Eggs are probably the cheapest source of protein around, and quite a complete meal in itself. There are many ways of cooking it and hard-boiled is one of them. Once in awhile, I do find myself having a couple of hard-boiled eggs lying around which can be a wee bit difficult just to consume them in plain form (apart from dipping them into dark soya sauce or making egg sandwiches filling). So, one good way of cooking them would be to make an appetizing dish like this Sambal Tamarind Hard-Boiled Eggs.
Sambal Tamarind Hard-Boiled Eggs is one of those recipes which you can cook in small amounts for one or two meals or big amounts enough to feed a party. There are essentially 3 parts to cooking this dish and you can do them separately at your own convenience. Firstly, you need to make the perfect hard-boiled eggs using eggs which are a couple of days old. Fresh eggs are more difficult to get rid of the shell as the egg membrane tends to stick to the egg white. You will also need to prepare the chilli paste or sambal by pounding them or using a blender. I prefer pounding as I prefer the sambal paste slightly â€œroughâ€. And finally, the cooking process which does not take all that long.
This easy Sambal Tamarind Hard-Boiled Eggs recipe is appetizing because it uses tamarind juice to give it a slightly tangy taste to the otherwise flat chilli base. The liberal use of onions gives it a natural sweetness though sugar is also used. If you can find cili boh (chilli paste), that will save a bit of time for you. Otherwise, blend red chilli (seeded) with the rest of the ingredients. Experiment by yourself especially on the amount of chilli, tamarind and sugar to use. If you are looking for an easy or simple sambal hard-boiled eggs recipe or wondering how to cook sambal eggs, try this.
This is my recipe for Sambal Tamarind Hard-Boiled Eggs Read the rest of this entry »
Steamed egg custard has probably got to be one of the easiest dishes to cook but difficult to master and make perfect. Using just eggs, water and salt, you can whip up a nice smooth custard looking dish or one which is less desirable in experience much unlike the craters of the moon if you don’t get the technique right.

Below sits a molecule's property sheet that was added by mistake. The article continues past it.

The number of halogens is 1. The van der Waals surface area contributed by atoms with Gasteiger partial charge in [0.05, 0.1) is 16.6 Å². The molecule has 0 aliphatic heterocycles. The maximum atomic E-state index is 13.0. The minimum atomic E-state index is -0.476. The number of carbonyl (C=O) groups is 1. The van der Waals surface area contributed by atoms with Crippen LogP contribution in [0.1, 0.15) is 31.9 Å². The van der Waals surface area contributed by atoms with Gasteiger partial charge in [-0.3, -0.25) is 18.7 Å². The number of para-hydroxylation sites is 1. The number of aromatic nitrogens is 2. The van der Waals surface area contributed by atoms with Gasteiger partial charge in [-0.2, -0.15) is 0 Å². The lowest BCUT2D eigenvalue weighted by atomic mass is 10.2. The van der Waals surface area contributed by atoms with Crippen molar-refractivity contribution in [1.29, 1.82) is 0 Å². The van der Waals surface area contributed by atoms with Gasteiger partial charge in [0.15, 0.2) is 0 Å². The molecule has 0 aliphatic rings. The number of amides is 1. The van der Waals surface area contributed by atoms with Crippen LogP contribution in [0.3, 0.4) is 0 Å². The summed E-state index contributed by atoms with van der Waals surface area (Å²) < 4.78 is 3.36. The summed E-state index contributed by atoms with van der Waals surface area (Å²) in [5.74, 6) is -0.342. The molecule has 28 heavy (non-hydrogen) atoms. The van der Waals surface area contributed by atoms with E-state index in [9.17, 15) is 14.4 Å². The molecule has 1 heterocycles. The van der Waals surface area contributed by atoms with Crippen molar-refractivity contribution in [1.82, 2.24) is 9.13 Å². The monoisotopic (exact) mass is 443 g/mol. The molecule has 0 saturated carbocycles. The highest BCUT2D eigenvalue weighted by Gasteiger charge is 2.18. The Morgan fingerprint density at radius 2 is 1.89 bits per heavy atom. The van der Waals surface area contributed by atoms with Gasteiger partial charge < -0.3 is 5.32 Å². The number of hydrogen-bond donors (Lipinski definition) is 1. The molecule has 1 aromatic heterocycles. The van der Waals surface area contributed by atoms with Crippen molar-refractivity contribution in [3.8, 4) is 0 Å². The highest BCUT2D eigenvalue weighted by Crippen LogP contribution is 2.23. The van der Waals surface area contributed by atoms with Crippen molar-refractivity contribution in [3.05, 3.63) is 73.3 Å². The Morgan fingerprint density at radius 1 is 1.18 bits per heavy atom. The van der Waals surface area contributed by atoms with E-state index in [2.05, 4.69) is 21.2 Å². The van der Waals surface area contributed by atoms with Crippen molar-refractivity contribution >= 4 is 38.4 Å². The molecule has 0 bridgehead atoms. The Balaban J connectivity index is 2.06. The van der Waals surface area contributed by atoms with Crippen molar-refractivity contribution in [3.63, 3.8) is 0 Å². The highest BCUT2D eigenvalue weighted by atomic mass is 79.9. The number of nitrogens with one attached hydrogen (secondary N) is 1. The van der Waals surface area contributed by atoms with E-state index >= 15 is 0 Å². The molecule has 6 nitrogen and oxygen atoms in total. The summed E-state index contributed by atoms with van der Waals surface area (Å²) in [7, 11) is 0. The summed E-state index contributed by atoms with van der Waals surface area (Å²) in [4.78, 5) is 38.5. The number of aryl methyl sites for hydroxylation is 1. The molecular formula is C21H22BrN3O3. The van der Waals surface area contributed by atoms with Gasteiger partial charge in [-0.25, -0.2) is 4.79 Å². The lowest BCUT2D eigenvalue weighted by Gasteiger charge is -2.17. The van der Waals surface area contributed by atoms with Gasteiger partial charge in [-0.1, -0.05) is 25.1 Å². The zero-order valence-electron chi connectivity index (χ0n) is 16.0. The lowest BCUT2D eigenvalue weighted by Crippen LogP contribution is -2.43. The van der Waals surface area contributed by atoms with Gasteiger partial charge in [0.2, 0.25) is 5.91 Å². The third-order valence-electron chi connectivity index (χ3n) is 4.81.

The Steamed Egg Custard is just the basic recipe as you can improvise it by adding other ingredients as you like. The Chawanmushi, which is the Japanese Steamed Egg Custard, is a more elaborate version with other ingredients like mushrooms, crab stick and chicken meat. You can always start learning with something simple like this Steamed Egg Custard recipe before attempting the more difficult ones with added ingredients.
This is my wife’s recipe for Steamed Egg Custard Read the rest of this entry »
There are so many type of omellette recipes around and it can only be limited by your imagination. I remembered when I was young and was traveling on Malaysia Airlines, I was served a really delicious omellette on board. Itâ€™s one of those times when you wish you could have a second helping of airline food. No kidding!
Anyway, the omellette had its based ingredients of eggs, mushrooms and cherry tomatoes. I have since modified that dish a little and this time, Iâ€™ve added minced pork and capsicums (bell peppers) into it. A friend of mine came back from Cameron Highlands recently and bought me some good looking capsicums of the green, yellow and red varieties. So, I mixed all of them up for this omellette. The end result was a really tasty omellette which my daughter loved (she didnâ€™t want to eat rice that night and preferred just to chomp down on the omellette).
This is my recipe for Colourful Pork Omellette Read the rest of this entry »
This will be two omelette recipes in succession, the previous being fried oyster omelette. Lap cheong is cantonese for sausages. This is uniquely chinese and is usually available in chinese stores in western countries or at the market or dried produce stores in parts of Asia.
Lap cheong has a distinct sweet taste and the level of saltiness depends on the amount of salt put in by the manufacturer. There are many ways of eating this, fried, steamed or cooked with other dishes, which in this case, is used as the ingredient for an omelette. Lap cheong is, on a visual inspection, probably 70% fat and 30% meat content. Therefore, you don’t really need to use much oil when cooking it. As for storage, you can keep it in the fridge for a couple of months (which I have done). Definitely handy to use when you want to cook a meal in a jiffy.
This is the recipe for Lap Cheong Omelette
- 2 pieces of lap cheong (sliced thinly, just like salami)
- 2 large eggs (beaten)
If you are using a wok, heat up 1 teaspoon of oil. Otherwise, it is preferred to use a non-stick frying pan.
Fry lap cheong for 30 seconds until aromatic. Pour beaten eggs over it and reduce to low heat to allow the underside of the eggs to cook.
Flip egg over once the upper part starts to cook. Increase heat and allow to fry for 30 seconds before serving. Garnish to your liking. There is no need to add seasoning as the lap cheong is full bodied in taste.